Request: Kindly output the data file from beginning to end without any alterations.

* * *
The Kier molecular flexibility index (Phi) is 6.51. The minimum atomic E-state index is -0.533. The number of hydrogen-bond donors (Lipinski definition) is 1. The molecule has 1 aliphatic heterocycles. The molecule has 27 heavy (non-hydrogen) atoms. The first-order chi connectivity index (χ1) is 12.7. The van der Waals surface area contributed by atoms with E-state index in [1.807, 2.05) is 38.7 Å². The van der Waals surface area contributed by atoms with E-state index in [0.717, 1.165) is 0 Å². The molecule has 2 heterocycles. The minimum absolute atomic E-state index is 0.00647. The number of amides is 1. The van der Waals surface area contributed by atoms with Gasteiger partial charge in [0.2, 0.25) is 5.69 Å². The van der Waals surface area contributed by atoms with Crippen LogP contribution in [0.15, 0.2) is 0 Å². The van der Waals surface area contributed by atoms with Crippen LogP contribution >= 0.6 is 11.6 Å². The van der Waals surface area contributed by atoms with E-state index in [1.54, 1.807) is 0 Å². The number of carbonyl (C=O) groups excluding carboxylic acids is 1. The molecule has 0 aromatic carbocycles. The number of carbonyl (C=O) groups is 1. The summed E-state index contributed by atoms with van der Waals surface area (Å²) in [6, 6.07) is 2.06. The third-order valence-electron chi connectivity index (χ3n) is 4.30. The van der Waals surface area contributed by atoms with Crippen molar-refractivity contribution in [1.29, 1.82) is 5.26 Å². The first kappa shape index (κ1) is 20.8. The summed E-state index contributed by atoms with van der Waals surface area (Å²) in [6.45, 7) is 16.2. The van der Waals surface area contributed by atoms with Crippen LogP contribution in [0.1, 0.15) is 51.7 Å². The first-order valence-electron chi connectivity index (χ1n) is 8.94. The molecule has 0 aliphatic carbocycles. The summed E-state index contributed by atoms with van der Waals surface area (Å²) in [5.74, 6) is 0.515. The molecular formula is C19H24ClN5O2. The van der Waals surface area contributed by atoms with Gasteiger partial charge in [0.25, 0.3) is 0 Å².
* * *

The Kier molecular flexibility index (Phi) is 6.51. The minimum atomic E-state index is -0.533. The number of hydrogen-bond donors (Lipinski definition) is 1. The molecule has 1 aliphatic heterocycles. The molecule has 27 heavy (non-hydrogen) atoms. The first-order chi connectivity index (χ1) is 12.7. The van der Waals surface area contributed by atoms with E-state index in [1.807, 2.05) is 38.7 Å². The van der Waals surface area contributed by atoms with E-state index in [0.717, 1.165) is 0 Å². The molecule has 2 heterocycles. The minimum absolute atomic E-state index is 0.00647. The number of amides is 1. The van der Waals surface area contributed by atoms with Gasteiger partial charge in [0.2, 0.25) is 5.69 Å². The van der Waals surface area contributed by atoms with Crippen LogP contribution in [0.15, 0.2) is 0 Å². The van der Waals surface area contributed by atoms with Crippen LogP contribution >= 0.6 is 11.6 Å². The van der Waals surface area contributed by atoms with E-state index in [1.54, 1.807) is 0 Å². The number of carbonyl (C=O) groups excluding carboxylic acids is 1. The molecule has 0 aromatic carbocycles. The number of carbonyl (C=O) groups is 1. The summed E-state index contributed by atoms with van der Waals surface area (Å²) in [6, 6.07) is 2.06. The third-order valence-electron chi connectivity index (χ3n) is 4.30. The van der Waals surface area contributed by atoms with Crippen molar-refractivity contribution in [1.29, 1.82) is 5.26 Å². The first kappa shape index (κ1) is 20.8. The summed E-state index contributed by atoms with van der Waals surface area (Å²) in [6.45, 7) is 16.2. The van der Waals surface area contributed by atoms with Crippen LogP contribution in [0.1, 0.15) is 51.7 Å². The first-order valence-electron chi connectivity index (χ1n) is 8.94. The molecule has 0 aliphatic carbocycles. The summed E-state index contributed by atoms with van der Waals surface area (Å²) in [5.74, 6) is 0.515. The molecular formula is C19H24ClN5O2. The van der Waals surface area contributed by atoms with Gasteiger partial charge in [0.25, 0.3) is 0 Å².